Liked with Bibek Debroy – India.
Published by Bibek Debroy, The Indian Express, May 22, 2007.
A simple index can track real deprivation. Caste is so misguiding as policy tool.
Two excerpts: Is there a better question to ask, as the UPA completes three years, than who really is the aam aadmi? Who are India’s poor? How does public policy select the right beneficiaries? ‘Weaker sections’ is a vague expression. ‘Backward classes’ is a shade more precise, though we can go around in circles trying to define working class, lower class, proletariat, lumpen-proletariat, lower class, under-class and slave-class. Marxist taxonomy has contributed to further confusion. But it is obvious that class is fundamentally an economic construct.
Note that in 1963, when a 50 per cent cap was imposed by courts in the Balaji case, 50 per cent of India’s population was indeed below the poverty line (BPL). NSS (National Sample Survey) data show a BPL figure of 27.5 per cent in 2004-05 according to one method (uniform recall) and 21.8 per cent according to a different method (mixed recall). Today, if we continue to harp on 50 per cent, we fail to recognise India has changed. And we do harp on 50 per cent. 15 per cent for SCs and 7.5 per cent for STs add up to 22.5 per cent. Since courts allow 50 per cent, 27.5 per cent must be other backward classes (OBCs).
That’s a far better justification of the 27 per cent OBC figure than the 1931 Census, though there is a minor complication because combined SC/ST share in the total population has increased to 24.4 per cent. There is a tendency to assume all categories of people must be poor — SCs/STs, OBCs, women, physically handicapped, ex-servicemen, those born from inter-caste marriages, dependents of army forces personnel killed in action, Muslims (after Sachar Committee) …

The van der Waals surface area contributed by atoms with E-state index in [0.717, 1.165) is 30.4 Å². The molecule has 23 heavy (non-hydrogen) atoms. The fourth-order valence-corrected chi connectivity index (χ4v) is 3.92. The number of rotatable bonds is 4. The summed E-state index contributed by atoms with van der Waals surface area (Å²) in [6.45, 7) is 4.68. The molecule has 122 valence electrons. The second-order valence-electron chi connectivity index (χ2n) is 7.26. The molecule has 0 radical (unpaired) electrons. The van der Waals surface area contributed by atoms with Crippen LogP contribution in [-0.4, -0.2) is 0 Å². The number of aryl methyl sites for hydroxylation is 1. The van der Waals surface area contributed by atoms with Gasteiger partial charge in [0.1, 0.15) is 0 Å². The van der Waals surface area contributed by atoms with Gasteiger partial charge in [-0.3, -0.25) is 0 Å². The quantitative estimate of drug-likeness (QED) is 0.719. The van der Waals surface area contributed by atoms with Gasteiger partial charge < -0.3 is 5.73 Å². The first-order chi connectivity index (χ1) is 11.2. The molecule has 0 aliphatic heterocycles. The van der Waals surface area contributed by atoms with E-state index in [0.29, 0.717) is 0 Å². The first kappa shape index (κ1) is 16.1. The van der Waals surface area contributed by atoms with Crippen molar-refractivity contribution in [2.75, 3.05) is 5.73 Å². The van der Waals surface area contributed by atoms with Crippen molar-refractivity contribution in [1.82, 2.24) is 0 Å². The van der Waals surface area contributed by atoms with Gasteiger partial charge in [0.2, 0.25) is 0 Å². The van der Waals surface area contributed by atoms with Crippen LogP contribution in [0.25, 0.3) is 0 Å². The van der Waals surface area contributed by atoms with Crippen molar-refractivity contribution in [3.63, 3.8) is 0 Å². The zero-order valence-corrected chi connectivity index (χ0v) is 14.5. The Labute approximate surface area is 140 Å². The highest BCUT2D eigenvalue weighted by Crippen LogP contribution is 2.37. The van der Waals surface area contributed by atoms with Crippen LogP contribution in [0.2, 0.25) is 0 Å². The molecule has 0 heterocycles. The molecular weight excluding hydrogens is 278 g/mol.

… However, an index is often too complicated. UNDP’s human development index (HDI) is a case in point, based on per capita income, education and health indicators alone. Its virtue is simplicity. Other indicators could have been included (and there was a debate when HDI first surfaced in 1990), but it transpires these three capture all we want. The National Family Health Survey found (1998-99) 47 per cent of children (under 3) are under-weight. A Nutrition Foundation of India study (2002) found 29 per cent of Delhi’s children (4-18 years) in a private school are over-weight. How many poor individuals are obese or over-weight? If we based reservation criteria on per capita income, BMI (body mass index) and mother’s literacy, we would probably do a far better job at identifying those who need reservations. Twenty other indicators can be added, but that loses the virtue of simplicity. As HDI (which is also an indicator of deprivation) showed, because of correlations, a few simple indicators often suffice. In any event, BMI is far superior to caste. Caste may lead to roads being named after specific individuals, but as a public policy tool, it is a road that leads nowhere. Remember the song ‘Road to Nowhere’? That has a line, “But they’ll make a fool of you.” That is what politics has always been. (The writer is an economist). (full text).